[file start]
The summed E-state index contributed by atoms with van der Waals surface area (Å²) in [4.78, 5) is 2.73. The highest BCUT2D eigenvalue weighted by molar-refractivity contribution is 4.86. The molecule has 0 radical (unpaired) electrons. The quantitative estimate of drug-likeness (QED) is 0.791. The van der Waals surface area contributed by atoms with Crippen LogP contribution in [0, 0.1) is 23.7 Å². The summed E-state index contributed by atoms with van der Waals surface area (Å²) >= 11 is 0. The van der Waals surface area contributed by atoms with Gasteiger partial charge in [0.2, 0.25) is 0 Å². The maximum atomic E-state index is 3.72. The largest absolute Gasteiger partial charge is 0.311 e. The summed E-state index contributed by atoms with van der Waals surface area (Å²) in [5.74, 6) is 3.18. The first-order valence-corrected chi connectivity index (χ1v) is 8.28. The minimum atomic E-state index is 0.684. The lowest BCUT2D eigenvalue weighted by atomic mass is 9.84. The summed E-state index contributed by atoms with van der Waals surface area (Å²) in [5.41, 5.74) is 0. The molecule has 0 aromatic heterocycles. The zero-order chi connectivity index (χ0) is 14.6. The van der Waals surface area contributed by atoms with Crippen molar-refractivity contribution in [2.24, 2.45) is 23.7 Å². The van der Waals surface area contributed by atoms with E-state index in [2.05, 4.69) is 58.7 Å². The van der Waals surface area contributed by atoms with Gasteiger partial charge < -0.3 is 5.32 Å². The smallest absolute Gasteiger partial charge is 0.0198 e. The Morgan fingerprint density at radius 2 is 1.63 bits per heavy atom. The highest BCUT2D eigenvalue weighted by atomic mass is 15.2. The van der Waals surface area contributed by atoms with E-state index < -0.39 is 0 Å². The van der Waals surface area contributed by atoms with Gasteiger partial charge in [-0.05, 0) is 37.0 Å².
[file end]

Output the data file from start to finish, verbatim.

The summed E-state index contributed by atoms with van der Waals surface area (Å²) in [4.78, 5) is 2.73. The highest BCUT2D eigenvalue weighted by molar-refractivity contribution is 4.86. The molecule has 0 radical (unpaired) electrons. The quantitative estimate of drug-likeness (QED) is 0.791. The van der Waals surface area contributed by atoms with Crippen LogP contribution in [0, 0.1) is 23.7 Å². The summed E-state index contributed by atoms with van der Waals surface area (Å²) >= 11 is 0. The van der Waals surface area contributed by atoms with Gasteiger partial charge in [0.2, 0.25) is 0 Å². The maximum atomic E-state index is 3.72. The largest absolute Gasteiger partial charge is 0.311 e. The summed E-state index contributed by atoms with van der Waals surface area (Å²) in [5.74, 6) is 3.18. The first-order valence-corrected chi connectivity index (χ1v) is 8.28. The minimum atomic E-state index is 0.684. The lowest BCUT2D eigenvalue weighted by atomic mass is 9.84. The summed E-state index contributed by atoms with van der Waals surface area (Å²) in [5.41, 5.74) is 0. The molecule has 0 aromatic heterocycles. The zero-order chi connectivity index (χ0) is 14.6. The van der Waals surface area contributed by atoms with Crippen molar-refractivity contribution in [2.24, 2.45) is 23.7 Å². The van der Waals surface area contributed by atoms with E-state index in [2.05, 4.69) is 58.7 Å². The van der Waals surface area contributed by atoms with Gasteiger partial charge < -0.3 is 5.32 Å². The smallest absolute Gasteiger partial charge is 0.0198 e. The Morgan fingerprint density at radius 2 is 1.63 bits per heavy atom. The highest BCUT2D eigenvalue weighted by atomic mass is 15.2. The van der Waals surface area contributed by atoms with E-state index < -0.39 is 0 Å². The van der Waals surface area contributed by atoms with Gasteiger partial charge in [-0.05, 0) is 37.0 Å².